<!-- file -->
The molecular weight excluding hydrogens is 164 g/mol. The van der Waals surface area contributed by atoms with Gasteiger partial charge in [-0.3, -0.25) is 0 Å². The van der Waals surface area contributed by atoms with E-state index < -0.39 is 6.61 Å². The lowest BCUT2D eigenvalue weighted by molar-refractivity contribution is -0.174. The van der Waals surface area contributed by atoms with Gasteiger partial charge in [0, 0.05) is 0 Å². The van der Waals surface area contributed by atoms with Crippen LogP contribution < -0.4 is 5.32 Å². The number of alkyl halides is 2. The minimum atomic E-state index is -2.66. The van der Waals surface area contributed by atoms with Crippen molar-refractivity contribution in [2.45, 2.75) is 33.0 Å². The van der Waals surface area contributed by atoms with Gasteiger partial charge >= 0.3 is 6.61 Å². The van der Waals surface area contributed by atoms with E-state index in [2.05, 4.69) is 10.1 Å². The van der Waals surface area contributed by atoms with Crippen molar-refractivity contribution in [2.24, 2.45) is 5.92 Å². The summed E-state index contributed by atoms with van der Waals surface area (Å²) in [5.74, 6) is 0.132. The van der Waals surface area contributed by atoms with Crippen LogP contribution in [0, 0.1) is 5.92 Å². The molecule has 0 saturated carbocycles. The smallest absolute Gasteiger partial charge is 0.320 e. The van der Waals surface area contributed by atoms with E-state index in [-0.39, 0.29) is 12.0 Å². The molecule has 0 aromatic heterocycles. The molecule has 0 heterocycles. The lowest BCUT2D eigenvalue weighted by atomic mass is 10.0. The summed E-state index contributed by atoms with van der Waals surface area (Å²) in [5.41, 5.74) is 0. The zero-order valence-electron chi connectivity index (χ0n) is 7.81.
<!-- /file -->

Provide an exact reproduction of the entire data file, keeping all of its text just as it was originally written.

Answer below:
The molecular weight excluding hydrogens is 164 g/mol. The van der Waals surface area contributed by atoms with Gasteiger partial charge in [-0.3, -0.25) is 0 Å². The van der Waals surface area contributed by atoms with E-state index < -0.39 is 6.61 Å². The lowest BCUT2D eigenvalue weighted by molar-refractivity contribution is -0.174. The van der Waals surface area contributed by atoms with Gasteiger partial charge in [0, 0.05) is 0 Å². The van der Waals surface area contributed by atoms with Crippen LogP contribution < -0.4 is 5.32 Å². The number of alkyl halides is 2. The minimum atomic E-state index is -2.66. The van der Waals surface area contributed by atoms with Crippen molar-refractivity contribution in [2.45, 2.75) is 33.0 Å². The van der Waals surface area contributed by atoms with Gasteiger partial charge >= 0.3 is 6.61 Å². The van der Waals surface area contributed by atoms with E-state index in [2.05, 4.69) is 10.1 Å². The van der Waals surface area contributed by atoms with Crippen molar-refractivity contribution in [2.24, 2.45) is 5.92 Å². The summed E-state index contributed by atoms with van der Waals surface area (Å²) in [5.74, 6) is 0.132. The van der Waals surface area contributed by atoms with Crippen LogP contribution in [0, 0.1) is 5.92 Å². The molecule has 0 saturated carbocycles. The smallest absolute Gasteiger partial charge is 0.320 e. The van der Waals surface area contributed by atoms with E-state index in [-0.39, 0.29) is 12.0 Å². The molecule has 0 aromatic heterocycles. The molecule has 0 heterocycles. The lowest BCUT2D eigenvalue weighted by atomic mass is 10.0. The summed E-state index contributed by atoms with van der Waals surface area (Å²) in [5.41, 5.74) is 0. The zero-order valence-electron chi connectivity index (χ0n) is 7.81.